Why Chief Design Officers Need To Lead In The Boardroom

Putting design leadership to define strategy makes good business sense

“A successful digital product strategy uses validated learning, scientific experimentation, and iterative releases to deliver products and services as a cross-functional team that accurately meet customer and business needs with a minimum waste of investment.”

- Eewei Chen, How To Create Awesome Digital Consumer Products


Many traditional methods of advertising and marketing are no longer effective alone at convincing consumers to choose products. Early work by Dieter Rams whilst as Design Director at Braun has allowed the likes of the late Steve Jobs and Jonathan Ives at Apple, Jeff Bezos at Amazon, Peter Schreyer at Kia and Choi Gee Sung at Samsung to draw a direct correlation between a quality customer experience and product sales, making design the most highly valued aspect of product design. 

What does a CDO do?

Chief Design Officers (CDOs) ensure products market and differentiate themselves through awesome aesthetic and customer experiences. CDOs look after all design aspects of a company’s products and services, including product, user experience, industrial, service and package design and in some instances, content strategy, advertising, marketing, and engineering.

Here are  the Top 5 things a CDO (or having a CDO mindset) needs to achieve:

  1. Foster a corporate design culture. Expansively factor design in early, often and throughout the product definition process, including leading the strategic planning, early and continuous design validation, development and support of tactical and innovation efforts.
  2. Constantly measure and improve experiments. Empower and adapt Lean Startup and Agile approaches to make abstract thoughts and inspirations into proof of concept prototypes, validating assumptions, reducing risk and mapping to the most important business metrics with a minimum of upfront investment.
  3. Apply a sympathetic human-centred design approach. Take the lead to not only understand customers to better define products and services but also ensure marketing and advertising address important needs to build long-lasting, loyal relationships whilst still meeting business needs.
  4. Collaborate and perform as cross functional teams. Connect important disciplines, drive and support delivery, maintain a shared understanding of changing requirements, create a self service and knowledge management ecosystem, give total transparency of  progress through the use of online guidelines, best practices, access to proof of concept experiments, relevant business metrics and usability research recommendations.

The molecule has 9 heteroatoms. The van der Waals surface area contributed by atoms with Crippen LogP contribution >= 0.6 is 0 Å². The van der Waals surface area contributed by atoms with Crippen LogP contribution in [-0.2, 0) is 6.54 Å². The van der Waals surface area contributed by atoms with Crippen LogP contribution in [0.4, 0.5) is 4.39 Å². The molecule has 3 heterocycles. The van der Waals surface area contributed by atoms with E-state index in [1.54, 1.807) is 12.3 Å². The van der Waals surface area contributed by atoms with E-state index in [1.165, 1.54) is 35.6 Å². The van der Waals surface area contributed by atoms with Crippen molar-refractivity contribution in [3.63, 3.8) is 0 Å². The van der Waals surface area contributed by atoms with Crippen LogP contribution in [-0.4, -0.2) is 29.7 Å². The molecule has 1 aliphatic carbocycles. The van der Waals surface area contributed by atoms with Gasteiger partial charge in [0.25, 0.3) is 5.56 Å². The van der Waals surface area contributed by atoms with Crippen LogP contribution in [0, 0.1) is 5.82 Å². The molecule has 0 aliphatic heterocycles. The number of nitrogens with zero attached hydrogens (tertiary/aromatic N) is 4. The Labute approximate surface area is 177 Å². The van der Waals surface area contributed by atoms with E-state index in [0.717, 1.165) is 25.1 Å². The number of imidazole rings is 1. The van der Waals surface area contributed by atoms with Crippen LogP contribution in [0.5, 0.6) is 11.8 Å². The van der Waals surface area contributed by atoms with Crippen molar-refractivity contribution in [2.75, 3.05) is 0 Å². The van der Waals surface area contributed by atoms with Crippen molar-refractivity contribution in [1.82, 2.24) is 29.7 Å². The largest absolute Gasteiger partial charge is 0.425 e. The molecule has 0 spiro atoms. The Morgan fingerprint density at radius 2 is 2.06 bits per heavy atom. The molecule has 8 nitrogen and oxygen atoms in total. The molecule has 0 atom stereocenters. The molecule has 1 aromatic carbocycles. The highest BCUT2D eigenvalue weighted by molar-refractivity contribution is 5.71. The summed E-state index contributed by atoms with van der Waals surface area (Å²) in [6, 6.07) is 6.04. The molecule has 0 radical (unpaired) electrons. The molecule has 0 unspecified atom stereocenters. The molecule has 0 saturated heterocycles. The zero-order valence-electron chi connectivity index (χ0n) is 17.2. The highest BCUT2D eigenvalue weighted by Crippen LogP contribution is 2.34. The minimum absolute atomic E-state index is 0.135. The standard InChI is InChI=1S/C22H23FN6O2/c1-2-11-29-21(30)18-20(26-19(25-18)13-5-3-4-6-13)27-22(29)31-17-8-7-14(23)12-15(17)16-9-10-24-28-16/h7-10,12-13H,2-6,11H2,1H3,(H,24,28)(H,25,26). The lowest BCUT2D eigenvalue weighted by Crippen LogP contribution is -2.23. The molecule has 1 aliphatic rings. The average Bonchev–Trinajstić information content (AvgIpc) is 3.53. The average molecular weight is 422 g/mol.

5. Simply processes and principles. Reduce process, improve work practices, encourage ideas and experimentation, solve problems and free teams up to do what they are best at. Enable organisations to improve what exists tactically and make innovation useful.

Further Reading:

3 Minutes To Disrupt The Tech and Entertainment Industry

Emotivu Elevator Pitch (picture courtesy of 2Pears)

3 minutes

This is the time I had to pitch, Emoti.vu to a panel of judges and investors at the first TechPitch 4.5 event of 2013. It takes 3 minutes to make my coffee in the morning. Not a lot of time.

If you know you’ve got a game changing idea and believe enough in it to put all your money and efforts into making it a reality, then you better be ready when it comes time to selling that idea to people who can help you go super sonic.

Here are 3 things you can do in 3 minutes to persuade anyone that your idea is the only idea worth investing in.

1. Do your home work

Is there a problem to be solved in the first place and are you solving the right problem? Do enough market research and early validation to prove there is a real desperate need for something better and it has to be a big, massive gapping need. A lot of money is being spent on Sentiment Analysis, Mobile Advertising and Second Screen audience engagement. Emotivu will make it faster and easier to find things you are interested in without having to do anything apart from logging in with your Twitter or Facebook account. We suggest Movies based on your tweets and Facebook posts.